The Equity Factor

Detroit Pensioners Voted for Self-Sacrifice; We Should Remember That

Detroit retirees say “yes” to having their monthly pension checks cut.

Detroit downtown public art, Detroit skyline

(AP Photo)

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Self-sacrifice is a funny thing. It can be manipulated and exploited, lured out of us on the pretense of common good, and then used against us to benefit others. It can also be noble: the height of the human spirit, creating a better future for us all, in fact and in inspiring example. Detroit’s current and future retirees no doubt had to navigate these poles as they decided how they would cast their ballot for one of most pivotal votes happening anywhere in the country this year — a vote that didn’t happen in an ordinary election, but that has extraordinary stakes.

Detroit retirees voted “yes” to having their monthly pension checks cut, it was reported by The Detroit News. The self-sacrifice was a crucial step for the viability of the “grand bargain” — the multi-faceted deal to resolve the city’s municipal bankruptcy in a way that softens the blow to key members of the community.

The “yes” vote by both groups of pensioners — police and fire retirees, as well as civilian retirees — opens the door to an infusion of cash by public and private partners. Numerous foundations, unions and the Detroit Institute of Arts promised $466 million in 20-year pledges as their part of the deal. The state of Michigan is throwing in $195 million as its contribution. Collectively, the grand bargain is meant to reduce the cuts to pensioners, who otherwise would be treated as any other creditor in bankruptcy court. At the same time, it protects the irreplaceable artwork in the DIA from being sold as a city asset. As part of the terms of the deal, if approved by the bankruptcy court, the DIA would be spun off from the city and be run by an independent board. The pension cuts also make it possible for more than $7 billion in debt and liabilities to be re-invested in the city’s operations and services.

Police and fire pensioners approved the cuts by an astonishing 82 percent, while civilian pensioners approved it by 73 percent. Eighty-eight percent of retirees owed health care benefits voted to have them slashed. Had the more than 32,000 current and future pension recipients voted “no,” the city would likely be compelled to institute much more draconian cuts to pensions. It also would have felled the grand bargain, potentially making the DIA vulnerable for poaching. Under these lesser cuts, public safety retirees will have their annual pension inflation adjustments reduced from 2.25 percent to 1 percent. Civilian retirees will lose 4.5 percent from their monthly checks, with their annual cost-of-living adjustments cut. Retirees also were asked to approve a plan to shred their health care benefits by about 90 percent.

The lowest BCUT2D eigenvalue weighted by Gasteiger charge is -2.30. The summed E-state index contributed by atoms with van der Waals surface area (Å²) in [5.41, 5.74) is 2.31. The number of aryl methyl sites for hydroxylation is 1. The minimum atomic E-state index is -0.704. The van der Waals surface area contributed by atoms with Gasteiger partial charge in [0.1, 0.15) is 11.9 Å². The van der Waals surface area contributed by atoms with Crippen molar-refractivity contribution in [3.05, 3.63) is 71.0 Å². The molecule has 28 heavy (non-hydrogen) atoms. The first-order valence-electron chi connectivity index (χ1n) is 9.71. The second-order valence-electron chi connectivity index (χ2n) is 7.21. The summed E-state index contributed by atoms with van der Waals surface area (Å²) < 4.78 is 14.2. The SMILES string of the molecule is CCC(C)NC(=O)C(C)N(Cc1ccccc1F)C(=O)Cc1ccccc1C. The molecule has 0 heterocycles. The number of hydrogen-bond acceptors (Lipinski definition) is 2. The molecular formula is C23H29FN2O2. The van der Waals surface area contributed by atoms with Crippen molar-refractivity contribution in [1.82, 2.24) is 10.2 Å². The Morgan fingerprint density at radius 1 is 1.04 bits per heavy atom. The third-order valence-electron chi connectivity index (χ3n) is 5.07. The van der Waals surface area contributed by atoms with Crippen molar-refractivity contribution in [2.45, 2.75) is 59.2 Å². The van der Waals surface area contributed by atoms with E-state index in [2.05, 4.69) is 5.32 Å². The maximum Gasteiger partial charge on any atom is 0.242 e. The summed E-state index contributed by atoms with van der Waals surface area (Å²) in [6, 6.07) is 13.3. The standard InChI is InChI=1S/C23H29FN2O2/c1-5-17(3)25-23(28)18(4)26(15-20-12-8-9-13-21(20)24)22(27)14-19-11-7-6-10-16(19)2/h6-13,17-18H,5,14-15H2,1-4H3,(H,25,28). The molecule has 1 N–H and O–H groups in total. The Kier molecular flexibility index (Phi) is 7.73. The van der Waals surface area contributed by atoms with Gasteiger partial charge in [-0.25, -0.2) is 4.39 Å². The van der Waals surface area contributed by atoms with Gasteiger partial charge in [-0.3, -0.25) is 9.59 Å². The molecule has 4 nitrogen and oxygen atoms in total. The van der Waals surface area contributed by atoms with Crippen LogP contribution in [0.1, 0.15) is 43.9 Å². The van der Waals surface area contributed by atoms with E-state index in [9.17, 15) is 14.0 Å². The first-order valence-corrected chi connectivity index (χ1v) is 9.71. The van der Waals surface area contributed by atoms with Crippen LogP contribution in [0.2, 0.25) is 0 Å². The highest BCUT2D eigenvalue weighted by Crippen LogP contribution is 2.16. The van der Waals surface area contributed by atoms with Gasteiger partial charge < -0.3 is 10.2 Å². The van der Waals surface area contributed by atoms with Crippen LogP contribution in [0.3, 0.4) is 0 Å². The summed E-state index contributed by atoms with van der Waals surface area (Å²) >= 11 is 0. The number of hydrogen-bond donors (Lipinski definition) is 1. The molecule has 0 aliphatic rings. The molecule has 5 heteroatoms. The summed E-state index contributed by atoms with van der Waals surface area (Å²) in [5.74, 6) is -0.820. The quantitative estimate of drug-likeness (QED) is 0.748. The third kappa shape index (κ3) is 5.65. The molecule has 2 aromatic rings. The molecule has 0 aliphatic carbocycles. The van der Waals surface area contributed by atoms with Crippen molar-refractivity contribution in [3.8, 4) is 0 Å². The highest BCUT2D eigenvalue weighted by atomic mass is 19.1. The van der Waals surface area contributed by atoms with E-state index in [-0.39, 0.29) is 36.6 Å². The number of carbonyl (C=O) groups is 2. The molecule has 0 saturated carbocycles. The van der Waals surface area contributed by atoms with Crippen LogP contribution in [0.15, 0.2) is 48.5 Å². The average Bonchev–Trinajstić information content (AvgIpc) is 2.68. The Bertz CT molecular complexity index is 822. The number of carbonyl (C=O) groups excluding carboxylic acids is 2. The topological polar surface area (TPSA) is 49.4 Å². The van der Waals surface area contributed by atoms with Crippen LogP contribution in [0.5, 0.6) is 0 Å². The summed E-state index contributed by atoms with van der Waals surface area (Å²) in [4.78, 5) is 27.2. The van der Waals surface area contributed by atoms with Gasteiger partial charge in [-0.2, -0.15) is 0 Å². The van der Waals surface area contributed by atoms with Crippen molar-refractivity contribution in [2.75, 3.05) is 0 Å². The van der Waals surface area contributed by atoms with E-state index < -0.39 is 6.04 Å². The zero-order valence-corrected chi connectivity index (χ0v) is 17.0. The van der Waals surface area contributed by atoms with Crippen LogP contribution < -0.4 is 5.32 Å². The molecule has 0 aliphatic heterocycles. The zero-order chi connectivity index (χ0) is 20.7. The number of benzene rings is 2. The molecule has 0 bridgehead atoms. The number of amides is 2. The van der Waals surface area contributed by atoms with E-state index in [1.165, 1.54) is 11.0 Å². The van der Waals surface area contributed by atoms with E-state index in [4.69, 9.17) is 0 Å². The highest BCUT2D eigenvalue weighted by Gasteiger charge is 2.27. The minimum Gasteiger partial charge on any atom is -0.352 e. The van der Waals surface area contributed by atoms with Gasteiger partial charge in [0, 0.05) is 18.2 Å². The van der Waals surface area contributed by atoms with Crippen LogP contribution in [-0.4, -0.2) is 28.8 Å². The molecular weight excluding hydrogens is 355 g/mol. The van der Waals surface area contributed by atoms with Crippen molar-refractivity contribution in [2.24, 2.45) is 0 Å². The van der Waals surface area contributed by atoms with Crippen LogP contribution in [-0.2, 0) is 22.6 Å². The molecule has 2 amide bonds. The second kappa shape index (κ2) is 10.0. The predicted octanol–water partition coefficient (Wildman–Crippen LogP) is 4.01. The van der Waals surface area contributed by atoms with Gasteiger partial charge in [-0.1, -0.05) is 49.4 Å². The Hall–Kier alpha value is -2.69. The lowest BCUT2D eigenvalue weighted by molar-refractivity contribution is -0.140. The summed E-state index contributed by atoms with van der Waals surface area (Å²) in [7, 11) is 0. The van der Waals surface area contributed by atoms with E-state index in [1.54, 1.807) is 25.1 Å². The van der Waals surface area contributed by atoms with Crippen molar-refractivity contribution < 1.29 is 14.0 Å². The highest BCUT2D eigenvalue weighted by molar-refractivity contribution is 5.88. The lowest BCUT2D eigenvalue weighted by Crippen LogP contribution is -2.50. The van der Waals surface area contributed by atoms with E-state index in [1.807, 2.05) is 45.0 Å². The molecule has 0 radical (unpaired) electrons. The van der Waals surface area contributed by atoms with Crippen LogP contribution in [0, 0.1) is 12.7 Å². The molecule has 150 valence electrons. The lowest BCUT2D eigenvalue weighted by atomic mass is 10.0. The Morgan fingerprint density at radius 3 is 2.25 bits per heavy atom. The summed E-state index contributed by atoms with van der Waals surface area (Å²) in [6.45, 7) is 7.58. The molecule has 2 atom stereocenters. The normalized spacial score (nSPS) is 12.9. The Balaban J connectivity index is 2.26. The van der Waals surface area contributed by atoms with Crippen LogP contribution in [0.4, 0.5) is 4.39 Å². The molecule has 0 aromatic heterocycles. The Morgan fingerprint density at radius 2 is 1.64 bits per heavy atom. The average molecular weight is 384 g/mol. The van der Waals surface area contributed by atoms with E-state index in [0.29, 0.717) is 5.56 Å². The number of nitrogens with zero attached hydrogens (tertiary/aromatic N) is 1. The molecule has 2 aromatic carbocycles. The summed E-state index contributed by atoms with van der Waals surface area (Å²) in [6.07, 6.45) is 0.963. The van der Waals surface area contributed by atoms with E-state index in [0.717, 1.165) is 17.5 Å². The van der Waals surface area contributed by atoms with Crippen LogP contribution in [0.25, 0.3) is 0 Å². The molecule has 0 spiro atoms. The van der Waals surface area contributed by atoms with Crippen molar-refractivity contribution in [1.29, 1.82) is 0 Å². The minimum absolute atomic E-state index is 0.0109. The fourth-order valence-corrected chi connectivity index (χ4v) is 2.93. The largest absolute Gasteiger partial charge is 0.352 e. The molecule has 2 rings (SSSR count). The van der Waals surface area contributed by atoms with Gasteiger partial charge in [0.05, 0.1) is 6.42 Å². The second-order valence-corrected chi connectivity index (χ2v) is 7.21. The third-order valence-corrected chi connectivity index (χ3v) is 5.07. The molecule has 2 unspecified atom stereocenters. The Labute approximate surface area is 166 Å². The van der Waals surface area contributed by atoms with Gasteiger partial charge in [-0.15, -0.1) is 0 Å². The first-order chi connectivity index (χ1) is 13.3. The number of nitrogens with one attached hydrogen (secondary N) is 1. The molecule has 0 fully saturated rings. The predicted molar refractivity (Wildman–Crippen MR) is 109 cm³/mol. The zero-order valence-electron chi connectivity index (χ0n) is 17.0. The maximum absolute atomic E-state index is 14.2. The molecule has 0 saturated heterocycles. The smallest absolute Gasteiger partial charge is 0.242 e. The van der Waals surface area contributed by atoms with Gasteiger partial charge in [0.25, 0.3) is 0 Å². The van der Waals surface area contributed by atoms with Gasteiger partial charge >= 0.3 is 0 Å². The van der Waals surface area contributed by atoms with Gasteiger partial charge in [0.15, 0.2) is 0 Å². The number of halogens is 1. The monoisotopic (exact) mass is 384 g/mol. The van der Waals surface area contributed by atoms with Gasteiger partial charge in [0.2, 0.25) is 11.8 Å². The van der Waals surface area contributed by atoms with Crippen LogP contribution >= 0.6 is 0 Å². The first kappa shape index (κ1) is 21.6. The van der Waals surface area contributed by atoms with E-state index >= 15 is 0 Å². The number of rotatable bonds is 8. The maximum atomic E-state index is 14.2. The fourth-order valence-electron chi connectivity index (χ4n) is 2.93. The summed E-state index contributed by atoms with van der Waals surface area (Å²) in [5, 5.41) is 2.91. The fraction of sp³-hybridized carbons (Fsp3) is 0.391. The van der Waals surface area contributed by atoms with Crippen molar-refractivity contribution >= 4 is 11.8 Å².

“Our reaction [when first hearing about the proposed deal] is that we’d fight it at all costs,” said Shirley Lightsey, president of the Detroit Retired City Employees Association, at the June press conference where Michigan Gov. Rick Snyder signed the bills that determined the state’s contribution to the city. “Even now, we’re not happy to give up our promised benefits and our legal rights.” But, she added, “there is no way to respond except with a ‘yes’ vote.”

The stakes of the grand bargain were heavy — and a great burden to put on the shoulders of retirees who, through no fault of their own, have found themselves in the heat of the city’s fiscal fire. The expectation for “yes” came to seem like a civic duty. As Lightsey noted, to vote “no” and effectively give up half a billion dollars, “we’d have no sympathy from anyone.” Speaking to her colleagues who were yet to cast their ballots, she said, “Think about your decision. You’ll have to live with this for the rest of your life.”

The final vote was supposed to be filed in federal court on July 21st, almost exactly a year after the city first filed for the largest municipal bankruptcy in U.S. history, though the final tallies appeared to be delayed for logistical reasons. Nonetheless, the president of the Retired Detroit Police and Fire Fighters Association circulated a newsletter on July 21st that said the final numbers cleared the bar, according to The Detroit News. The same newsletter also apologetically asked for donations to help offset the association’s legal fees: $500,000 to date.

It is hard times. It’s true that the “yes” vote brings newfound energy to the courtroom, where a new trial begins on August 14th to determine if the city’s plan of adjustment (including the grand bargain) is fair and reasonable. If the court agrees that it is, the city expects to invest about $1.4 billion into city services over the next decade. That is powerful and heartening for a city so starved for basic care.

When people speak about the revival narrative of Detroit, as it enters the final act in the largest municipal bankruptcy in U.S. history, they are right. But it should not be forgotten that, to make it through the tunnel, we asked tens of thousands of people to give us a portion of their well-being in their elderly years. And they gave it to us.

The Equity Factor is made possible with the support of the Surdna Foundation.

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Anna Clark is a journalist in Detroit. Her writing has appeared in Elle Magazine, the New York Times, Politico, the Columbia Journalism Review, Next City and other publications. Anna edited A Detroit Anthology, a Michigan Notable Book. She has been a Fulbright fellow in Nairobi, Kenya and a Knight-Wallace journalism fellow at the University of Michigan. She is also the author of THE POISONED CITY: Flint’s Water and the American Urban Tragedy, published by Metropolitan Books in 2018.

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